The dollar drifted slightly lower in early Asian trading on Friday, as investors cautiously awaited the latest non-farm payrolls report for clues on the health of the U.S. labor market and the broader economy.
The payrolls data, which is due later Friday, is expected to show that employers added 185,000 jobs in January, according to the median estimate of 101 economists polled by Reuters.
The number of Americans filing new claims for unemployment benefits fell more than expected last week, data showed on Thursday, dropping by 20,000 new claims.
"The non-farm payrolls report is always an important release for the U.S. dollar but this month in particular, it could make or break the greenback," Kathy Lien, managing director at BK Asset Management, said in a note to clients.
"In January, the U.S. dollar collapsed and officially peaked after the worst NFP report in nearly 3 years. This month investors are hoping for a strong rebound that will restore demand for U.S. assets," she said.
But even if labor conditions improve, Boston Federal Reserve President Eric Rosengren said late Thursday that the central bank should be "quite patient" in removing stimulus because broader measures of the U.S. labor market remain weak.
Rosengren, considered a dovish Fed official, said the labor market conditions remain far from those which would warrant higher interest rates.
Other data released on Thursday showed U.S. exports weakening in December, which could drag on growth if that trend were sustained into the first quarter.
The dollar drifted down about 0.2 percent against a basket of currencies .DXY to 80.886, and shed about 0.1 percent against its Japanese counterpart to 102.03 yen.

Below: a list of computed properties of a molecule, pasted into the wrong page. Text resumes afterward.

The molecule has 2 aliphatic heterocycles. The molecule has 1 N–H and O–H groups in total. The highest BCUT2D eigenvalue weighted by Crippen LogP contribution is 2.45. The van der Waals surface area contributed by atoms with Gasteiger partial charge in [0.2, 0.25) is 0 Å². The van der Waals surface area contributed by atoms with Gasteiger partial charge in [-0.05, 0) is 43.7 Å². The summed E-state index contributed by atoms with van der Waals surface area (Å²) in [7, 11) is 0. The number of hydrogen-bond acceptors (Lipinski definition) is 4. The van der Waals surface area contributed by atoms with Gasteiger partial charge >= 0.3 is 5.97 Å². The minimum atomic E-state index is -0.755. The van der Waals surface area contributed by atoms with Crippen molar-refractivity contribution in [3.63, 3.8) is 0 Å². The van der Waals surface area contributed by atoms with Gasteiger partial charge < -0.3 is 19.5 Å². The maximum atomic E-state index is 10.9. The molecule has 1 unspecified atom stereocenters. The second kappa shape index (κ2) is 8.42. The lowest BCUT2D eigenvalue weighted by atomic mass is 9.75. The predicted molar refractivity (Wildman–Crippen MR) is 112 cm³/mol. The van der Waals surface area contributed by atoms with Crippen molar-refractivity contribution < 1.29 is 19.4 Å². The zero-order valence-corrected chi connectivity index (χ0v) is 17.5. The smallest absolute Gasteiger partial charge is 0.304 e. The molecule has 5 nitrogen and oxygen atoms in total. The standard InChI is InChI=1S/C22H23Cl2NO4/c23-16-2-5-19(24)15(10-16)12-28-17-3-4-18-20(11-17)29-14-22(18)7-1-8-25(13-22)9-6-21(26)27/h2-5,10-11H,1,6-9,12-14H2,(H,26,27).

The euro was steady against the greenback after rallying to a one-week high of $1.3619 on Thursday, following European Central Bank President Mario Draghi's comment that the euro zone is not plagued by deflation.
The ECB left interest rates unchanged at its policy meeting on Thursday, opting to wait for more data before taking action.
Euro zone inflation eased to 0.7 percent last month and retail sales on Wednesday fell short of expectations, while recent upbeat business sentiment surveys add up to a mixed picture of economic conditions in the euro zone.
The euro was last steady on the day at $1.3589, well off a more than two-month low of $1.3475 plumbed on Monday. It gave up about 0.1 percent against the yen to 138.64 yen, though it remained above a more than two-month low of 136.20 yen hit on Tuesday.
The Australian dollar inched slightly lower to $0.8950 as investors awaited the Reserve Bank of Australia's latest statement on monetary policy.
The Aussie surged over half a U.S. cent on Tuesday after the RBA dropped its bias towards easing policy and toned down its rhetoric calling for a weaker currency.